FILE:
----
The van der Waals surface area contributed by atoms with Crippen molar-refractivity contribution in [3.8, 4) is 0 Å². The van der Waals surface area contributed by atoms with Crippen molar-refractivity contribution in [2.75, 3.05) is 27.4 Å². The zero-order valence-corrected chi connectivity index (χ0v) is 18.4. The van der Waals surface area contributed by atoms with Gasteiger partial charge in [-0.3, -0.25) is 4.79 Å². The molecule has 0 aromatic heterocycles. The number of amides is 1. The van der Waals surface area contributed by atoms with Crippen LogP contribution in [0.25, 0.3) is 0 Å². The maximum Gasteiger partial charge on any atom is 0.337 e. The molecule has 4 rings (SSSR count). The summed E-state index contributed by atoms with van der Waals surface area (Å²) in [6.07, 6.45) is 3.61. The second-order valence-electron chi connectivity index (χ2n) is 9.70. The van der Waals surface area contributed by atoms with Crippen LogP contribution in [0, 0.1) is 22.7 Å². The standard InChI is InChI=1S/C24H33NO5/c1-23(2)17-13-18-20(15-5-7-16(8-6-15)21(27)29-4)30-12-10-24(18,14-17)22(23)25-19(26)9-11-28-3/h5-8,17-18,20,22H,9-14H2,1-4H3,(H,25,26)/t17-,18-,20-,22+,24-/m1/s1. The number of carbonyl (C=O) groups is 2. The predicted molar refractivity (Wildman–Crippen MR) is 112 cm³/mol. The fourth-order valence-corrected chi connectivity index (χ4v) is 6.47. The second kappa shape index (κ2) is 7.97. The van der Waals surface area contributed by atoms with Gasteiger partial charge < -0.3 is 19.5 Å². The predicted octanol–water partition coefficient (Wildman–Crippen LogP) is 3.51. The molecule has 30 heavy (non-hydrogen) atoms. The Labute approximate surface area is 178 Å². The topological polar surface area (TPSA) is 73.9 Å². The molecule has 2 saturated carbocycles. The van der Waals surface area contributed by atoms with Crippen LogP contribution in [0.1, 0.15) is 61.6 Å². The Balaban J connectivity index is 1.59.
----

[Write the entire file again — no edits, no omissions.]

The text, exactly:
The van der Waals surface area contributed by atoms with Crippen molar-refractivity contribution in [3.8, 4) is 0 Å². The van der Waals surface area contributed by atoms with Crippen molar-refractivity contribution in [2.75, 3.05) is 27.4 Å². The zero-order valence-corrected chi connectivity index (χ0v) is 18.4. The van der Waals surface area contributed by atoms with Gasteiger partial charge in [-0.3, -0.25) is 4.79 Å². The molecule has 0 aromatic heterocycles. The number of amides is 1. The van der Waals surface area contributed by atoms with Crippen LogP contribution in [0.25, 0.3) is 0 Å². The maximum Gasteiger partial charge on any atom is 0.337 e. The molecule has 4 rings (SSSR count). The summed E-state index contributed by atoms with van der Waals surface area (Å²) in [6.07, 6.45) is 3.61. The second-order valence-electron chi connectivity index (χ2n) is 9.70. The van der Waals surface area contributed by atoms with Crippen LogP contribution in [0, 0.1) is 22.7 Å². The standard InChI is InChI=1S/C24H33NO5/c1-23(2)17-13-18-20(15-5-7-16(8-6-15)21(27)29-4)30-12-10-24(18,14-17)22(23)25-19(26)9-11-28-3/h5-8,17-18,20,22H,9-14H2,1-4H3,(H,25,26)/t17-,18-,20-,22+,24-/m1/s1. The number of carbonyl (C=O) groups is 2. The predicted molar refractivity (Wildman–Crippen MR) is 112 cm³/mol. The fourth-order valence-corrected chi connectivity index (χ4v) is 6.47. The second kappa shape index (κ2) is 7.97. The van der Waals surface area contributed by atoms with Gasteiger partial charge < -0.3 is 19.5 Å². The predicted octanol–water partition coefficient (Wildman–Crippen LogP) is 3.51. The molecule has 30 heavy (non-hydrogen) atoms. The Labute approximate surface area is 178 Å². The topological polar surface area (TPSA) is 73.9 Å². The molecule has 2 saturated carbocycles. The van der Waals surface area contributed by atoms with Crippen LogP contribution in [0.1, 0.15) is 61.6 Å². The Balaban J connectivity index is 1.59.